It is almost as if the author—as a long-term learning designer in a number of workplace contexts—went ahead and profiled her potential readers, did write-ups of their respective workplaces and organizational learning needs, sifted through the enormous set of educational research literature and selected foundational research works to cite, identified the most important points, and created a sparse and ruthlessly edited book with designed learning gaps to prompt reader thinking. “Design for How People Learn” is written to the high capabilities of readers but accommodates for the vagaries of human nature—the preferences for “shiny things,” the easy distractions of modern life and screen technologies, the general lack of discipline (if left untutored), and the human fallbacks to habits. It offers learning designer scenarios to show empathy to the readers but also to enable readers to more easily apply the book’s insights to their local design contexts. There are multiple instances of the uses of red text in all caps admonishing readers to “…TAKE A MOMENT TO CONSIDER HOW YOU WOULD ANSWER BEFORE MOVING ON…” to slow readers down to encourage them to reflect and not merely gloss over points. At the ends of each chapter are summaries of the applicable main ideas.
Early Misconceptions about Teaching and Learning
The author begins with some common misconceptions about learning. For example, some assume that others best learn as they themselves do. A naïve learning designer might assume that having knowledge directly means that the learner can apply the knowledge, but knowing ≠ doing; rather, designing for training requires learners to actually go through the actions, receive proper feedback, and practice appropriately.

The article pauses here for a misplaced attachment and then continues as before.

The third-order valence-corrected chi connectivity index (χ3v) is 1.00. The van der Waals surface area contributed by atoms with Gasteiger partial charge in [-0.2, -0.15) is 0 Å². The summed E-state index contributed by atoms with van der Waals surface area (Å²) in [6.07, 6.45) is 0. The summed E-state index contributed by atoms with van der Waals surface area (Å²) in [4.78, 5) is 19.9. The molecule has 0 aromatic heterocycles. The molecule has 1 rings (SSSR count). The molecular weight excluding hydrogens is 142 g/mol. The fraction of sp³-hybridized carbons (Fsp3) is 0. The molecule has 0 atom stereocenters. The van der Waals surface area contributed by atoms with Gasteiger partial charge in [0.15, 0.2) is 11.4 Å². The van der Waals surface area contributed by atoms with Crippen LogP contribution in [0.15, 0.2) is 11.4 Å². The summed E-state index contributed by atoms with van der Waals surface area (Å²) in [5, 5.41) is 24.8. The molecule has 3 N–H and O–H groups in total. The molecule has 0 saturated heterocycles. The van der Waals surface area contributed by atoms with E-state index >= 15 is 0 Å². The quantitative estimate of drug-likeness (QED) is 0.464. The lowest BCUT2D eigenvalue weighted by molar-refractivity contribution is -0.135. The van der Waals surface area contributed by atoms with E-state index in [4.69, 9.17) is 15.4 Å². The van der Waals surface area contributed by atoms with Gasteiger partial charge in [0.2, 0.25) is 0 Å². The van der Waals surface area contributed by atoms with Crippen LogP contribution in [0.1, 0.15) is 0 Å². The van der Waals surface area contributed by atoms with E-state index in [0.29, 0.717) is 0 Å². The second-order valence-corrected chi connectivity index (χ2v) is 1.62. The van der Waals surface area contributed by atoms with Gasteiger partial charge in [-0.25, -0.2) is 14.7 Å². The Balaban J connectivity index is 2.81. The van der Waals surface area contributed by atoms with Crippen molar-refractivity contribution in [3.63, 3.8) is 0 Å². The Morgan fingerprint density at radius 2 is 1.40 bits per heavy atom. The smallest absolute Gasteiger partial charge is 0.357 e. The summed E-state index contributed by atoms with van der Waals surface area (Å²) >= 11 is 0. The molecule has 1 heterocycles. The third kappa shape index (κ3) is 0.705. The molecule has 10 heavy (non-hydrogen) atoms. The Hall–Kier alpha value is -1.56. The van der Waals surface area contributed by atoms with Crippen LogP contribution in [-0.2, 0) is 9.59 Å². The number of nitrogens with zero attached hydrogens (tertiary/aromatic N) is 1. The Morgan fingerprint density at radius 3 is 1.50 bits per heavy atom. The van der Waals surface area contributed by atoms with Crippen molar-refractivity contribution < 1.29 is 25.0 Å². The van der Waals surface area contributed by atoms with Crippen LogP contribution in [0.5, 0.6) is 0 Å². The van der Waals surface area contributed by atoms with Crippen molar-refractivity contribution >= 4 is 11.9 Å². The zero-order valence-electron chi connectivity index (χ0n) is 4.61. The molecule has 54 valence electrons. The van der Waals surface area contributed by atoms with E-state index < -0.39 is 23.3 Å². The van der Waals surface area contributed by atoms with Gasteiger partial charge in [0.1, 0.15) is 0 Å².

Further on, she adopts Stewart Brand’s concept of “how buildings learn” and “pace layering” (pp. 74-75), the essential concept that various aspects of a building ages differently over time. Similarly, people are conceptualized as having three main parts: foundational (“cultural, core values & personality traits”) aspects, skills and attitudes, and knowledge (“specific tools, techniques, concepts & principles”) (p. 75). While it may be easy to affect knowledge in a brief timespan, it takes much more effort and time to possibly affect skills and attitudes, and even more to affect foundational aspects of a human being. Dirksen notes that some skills require decades to develop, and the ability to troubleshoot effectively in complex environments may take even longer. She writes: “If a particular learning point is fast, you might be able to get your learner all the way from beginning to end. If it’s something very slow, like their problem-solving skills, you’ll be lucky to inch them down the path” (2016, p. 76). Besides the idea of teaching and learning leading to changes at different speeds for different types of change, another core idea here is that adult learners come pre-packaged with a lot of hardwired and learned features already, which should be considered when designing learning. [The author describes the challenges to “unlearning” (p. 11), which theorists and researchers suggest does not exist, but there is general agreement that relearning over prior learning is challenging.]